A pivotal music lesson came for me early on in Trinidad. A few months after Honeymooning Couple hit, Tradewinds were asked to perform in a show on the Savannah stage during Carnival 1968. Believe me, for a foreign group that’s a big deal; it is very rare; still is. We could do four songs of our choice. I had just finished writing Wong Ping, which deals with the Caribbean sex product Chinee Brush, and we had not yet recorded it. However, I felt the Trinis would love it, so that was one of the tunes I picked, full confidence. However, halfway through the song somebody in the audience threw an orange at the band. Looking back, I should have known better, but Tradewinds was only a year old; I didn’t yet know the difference between an unknown band (which we were the year before) and one with a hit, as we were that night. What that action from the orange man taught me was this: always play the hit song first; you may have a lot of great songs in the bag, but the hit is the one the audience knows; that’s what they came to hear. Give them it right away and you have them; keep them waiting too long (Wong Ping was a long song) and they can get irritated, hence the orange. Up to today, almost every time I perform, in any country, Caribbean or North America, my first song out the chute is Honeymooning Couple or some other established song of mine. That orange in the air was a lesson I never forgot.

But there was learning in other areas, too. Going back to my Guyana days, my father had bought some recycled lumber from an American installation at Shell Beach and it came to our house at Vreed-en-Hoop to make lattice work for the bottom house area. It was the 1950s. No handyman power tools. Carpenters came to work with a couple hand saws, a plane, some chisels and a couple hammers, a measuring tape, and a chalk line – maybe a spirit level…maybe.  To cut the 2×4 lumber into lattice strips, the carpenter would come in the morning, set up two sawhorses downstairs, mark the lumber, and spend the entire day, standing there, sawing.  We didn’t have a camera, but I can see him now: a tall, round-faced Indian man, with the saw in two hands, up and down, up and down, stopping for a drink, or something to eat, all day long. I don’t recall how long the job took—it must have been over a week—but in the end we had enough strips to lattice the front of the house and a piece on the side.  I must have been 9 or 10 at the time, but that man in that grinding task is a video in my mind. From him I learned the value of perseverance and the productive use of time.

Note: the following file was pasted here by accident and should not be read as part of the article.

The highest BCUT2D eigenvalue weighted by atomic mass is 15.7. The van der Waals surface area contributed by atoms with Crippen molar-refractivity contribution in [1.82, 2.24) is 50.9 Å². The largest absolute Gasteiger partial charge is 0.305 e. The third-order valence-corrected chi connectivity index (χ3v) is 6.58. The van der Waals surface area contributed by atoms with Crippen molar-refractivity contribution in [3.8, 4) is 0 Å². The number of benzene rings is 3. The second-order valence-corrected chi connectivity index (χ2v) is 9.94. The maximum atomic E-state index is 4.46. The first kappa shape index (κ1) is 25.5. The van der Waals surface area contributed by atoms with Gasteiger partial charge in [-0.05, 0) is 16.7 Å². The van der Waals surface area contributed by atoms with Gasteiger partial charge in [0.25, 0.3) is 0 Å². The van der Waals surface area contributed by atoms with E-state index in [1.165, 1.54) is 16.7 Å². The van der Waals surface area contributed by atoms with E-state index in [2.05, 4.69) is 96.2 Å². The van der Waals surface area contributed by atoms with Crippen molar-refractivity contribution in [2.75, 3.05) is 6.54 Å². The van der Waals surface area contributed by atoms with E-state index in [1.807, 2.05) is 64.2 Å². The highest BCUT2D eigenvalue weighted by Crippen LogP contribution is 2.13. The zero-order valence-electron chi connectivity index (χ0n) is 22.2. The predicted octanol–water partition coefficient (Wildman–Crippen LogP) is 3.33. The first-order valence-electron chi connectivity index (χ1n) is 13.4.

In Canada, from a Guyanese star-girl Mona (that’s not her real name) I learned about the value of fame.  She didn’t respond to my tackle when I was just a boy from West Dem – as we say in the Caribbean, she bus’ me off – but when Honeymooning Couple hit and Tradewinds became popular, she came to a show in Toronto, sat up front, and was giving me big smiles all night….but in the words of my friend Carmen Abdool, “Ah didn’t voomps ‘pon she.”   She sat down there whole night smiling; her face must have hurt afterwards.

There are a host of other lessons, but space is limited here, so just one final one. On Tradewinds’ first performance in Guyana in ’68, we did a show at Astor and as it ended the promoter told me he had booked us to do a short set in a nightspot I had never heard of; he assured me it was “a nice place; the Cambridge on Main Street.” To me, living outside, it sounded very prestigious; after all, Cambridge! It turned into bedlam, with the Cambridge ladies, scantily dressed, win’ing on my microphone stand as if to break it. Eventually the Riot Squad arrived and that was that. My friend, Jerry Goveia (Banks’ Jerry) later said: “How you end up there Dave?” The lesson I learned there is simple: in Guyana, if you don’t know the venue, don’t ask the promoter; ask Gov.